One of the concepts highlighted was lean manufacturing which differentiates value from waste in production. Essentially, any work output that does not contribute value to anyone is considered waste, regardless of the amount of effort invested. It is possible to have a very active company, yet the degree of growth and advancement is just negligible. There can be several reasons for this, which include the fact that you might have the wrong people on board or the wrong management style altogether. However, it can also be the result of a lack of synergy and coordination across different people working for the organization.

Working in Silos

According to Eric, “When people are used to evaluating their productivity locally, they feel that a good day is one in which they did their job well all day.” “Working in Silos” is a situation in which different departments or teams within an organization function in isolation, with little communication, cooperation, or information exchange.

Each unit is so focused on its goals and priorities and is unaware of how its actions affect the other teams. This usually leads to inefficiency. There are several ways to mitigate this problem, but perhaps the most important one is providing opportunities for cross-collaboration. Cross-functional projects bring people together and promote knowledge exchange.

Moreso, you can promote the concept of “internal customers” at your company. In most cases, people in the same business unit (working to satisfy the same external customer) are usually internal customers of one another. That is, to produce the end product, one department will need the information or output from another team, to be able to carry out their responsibilities.  Therefore, helping employees to see how their actions impact other teams, is very important.

Producing What Nobody Wants

Being able to make data-supported decisions is vital as a business owner because we move around with our assumptions and biases. How you see the world, is a question of what happened to you. So, the main job of an entrepreneur is figuring out what customers regard as valuable. Another important point mentioned in the book is, that “because start-ups often accidentally build something nobody wants, it doesn’t matter much if they do it on time and budget. The goal of the startup is to figure out the right thing to build – the thing customers want and will pay for – as quickly as possible. “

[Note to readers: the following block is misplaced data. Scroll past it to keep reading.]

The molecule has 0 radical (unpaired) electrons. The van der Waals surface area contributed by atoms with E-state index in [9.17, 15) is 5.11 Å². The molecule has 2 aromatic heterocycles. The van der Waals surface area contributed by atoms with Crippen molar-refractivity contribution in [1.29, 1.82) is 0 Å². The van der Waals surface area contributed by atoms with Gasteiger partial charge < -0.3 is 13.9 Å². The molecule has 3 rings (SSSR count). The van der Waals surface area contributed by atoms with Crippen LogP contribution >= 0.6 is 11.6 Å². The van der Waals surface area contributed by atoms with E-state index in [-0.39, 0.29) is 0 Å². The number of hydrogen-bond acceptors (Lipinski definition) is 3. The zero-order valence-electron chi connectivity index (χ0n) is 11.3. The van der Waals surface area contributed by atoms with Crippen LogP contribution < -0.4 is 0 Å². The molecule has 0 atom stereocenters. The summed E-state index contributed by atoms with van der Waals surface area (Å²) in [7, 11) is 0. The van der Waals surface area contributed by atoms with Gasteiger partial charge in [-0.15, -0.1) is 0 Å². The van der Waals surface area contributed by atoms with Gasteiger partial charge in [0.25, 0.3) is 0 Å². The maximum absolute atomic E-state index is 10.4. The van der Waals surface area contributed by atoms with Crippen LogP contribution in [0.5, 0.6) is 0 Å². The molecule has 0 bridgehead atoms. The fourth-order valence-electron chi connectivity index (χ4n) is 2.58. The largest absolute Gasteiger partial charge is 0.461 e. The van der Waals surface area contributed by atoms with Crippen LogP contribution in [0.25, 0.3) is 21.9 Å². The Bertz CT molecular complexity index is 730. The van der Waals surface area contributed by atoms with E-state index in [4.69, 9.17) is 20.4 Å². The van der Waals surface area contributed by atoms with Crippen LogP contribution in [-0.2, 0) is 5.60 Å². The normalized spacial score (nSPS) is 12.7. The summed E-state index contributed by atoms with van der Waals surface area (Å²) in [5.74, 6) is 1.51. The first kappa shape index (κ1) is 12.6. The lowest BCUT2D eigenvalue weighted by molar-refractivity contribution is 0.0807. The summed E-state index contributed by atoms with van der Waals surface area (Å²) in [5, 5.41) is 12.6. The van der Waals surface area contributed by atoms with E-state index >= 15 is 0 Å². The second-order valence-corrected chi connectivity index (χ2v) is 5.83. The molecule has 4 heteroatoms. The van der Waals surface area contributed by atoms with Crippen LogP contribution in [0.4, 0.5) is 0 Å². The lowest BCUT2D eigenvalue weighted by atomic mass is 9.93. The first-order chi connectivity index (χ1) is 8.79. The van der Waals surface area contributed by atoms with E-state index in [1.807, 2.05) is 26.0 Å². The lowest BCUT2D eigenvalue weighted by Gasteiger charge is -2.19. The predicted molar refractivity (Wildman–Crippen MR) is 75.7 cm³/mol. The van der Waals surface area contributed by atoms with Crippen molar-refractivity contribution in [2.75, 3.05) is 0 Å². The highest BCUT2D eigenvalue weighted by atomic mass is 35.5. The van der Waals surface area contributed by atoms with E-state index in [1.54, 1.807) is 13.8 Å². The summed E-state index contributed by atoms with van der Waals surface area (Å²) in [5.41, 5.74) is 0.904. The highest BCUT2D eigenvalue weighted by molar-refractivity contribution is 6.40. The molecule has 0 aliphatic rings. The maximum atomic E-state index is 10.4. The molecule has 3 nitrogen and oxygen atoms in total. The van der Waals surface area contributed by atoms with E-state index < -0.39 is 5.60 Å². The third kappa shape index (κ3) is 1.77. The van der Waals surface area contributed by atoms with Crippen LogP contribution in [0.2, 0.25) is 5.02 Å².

Business Development

“Every new version of a product, every new feature and every new marketing program is an attempt to improve this engine of growth. Like Henry Ford’s tinkering in his garage, not all of these changes turn out to be improvements – The Lean Startup.”

Indeed, the act of refining a product, adding new features, or establishing marketing campaigns is analogous to continually fine-tuning a business’s engine of development. Each change is a chance to improve product-market fit, customer experience, and overall business success. However, much as Henry Ford‘s garage tinkering produced both great breakthroughs and some failures, not every alteration will provide the intended results.

“Learning from mistakes” is Overrated

“If we wound up taking a wrong turn, I’d have to take comfort in the fact that at least we’d learned something important…[However] you can’t take learning to the bank, you can’t spend or invest it. You cannot give it to customers – The Lean Startup”

Learning from bad decisions is an inefficient way to run a business, eventually, you’d run yourself out of business. The alternative is to test assumptions by running low-cost experiments and scaling based on user feedback.

According to Eric, we should “identify the elements of [our] plan that are assumptions rather than facts, and figure out ways to test them.” This might sound like the author is against exploration, but I disagree. I think the emphasis is on employing a systematic approach to testing ideas.

Thanks for reading this article. If you haven’t gotten The Lean Startup,  please do. We will be reading the next four chapters in August.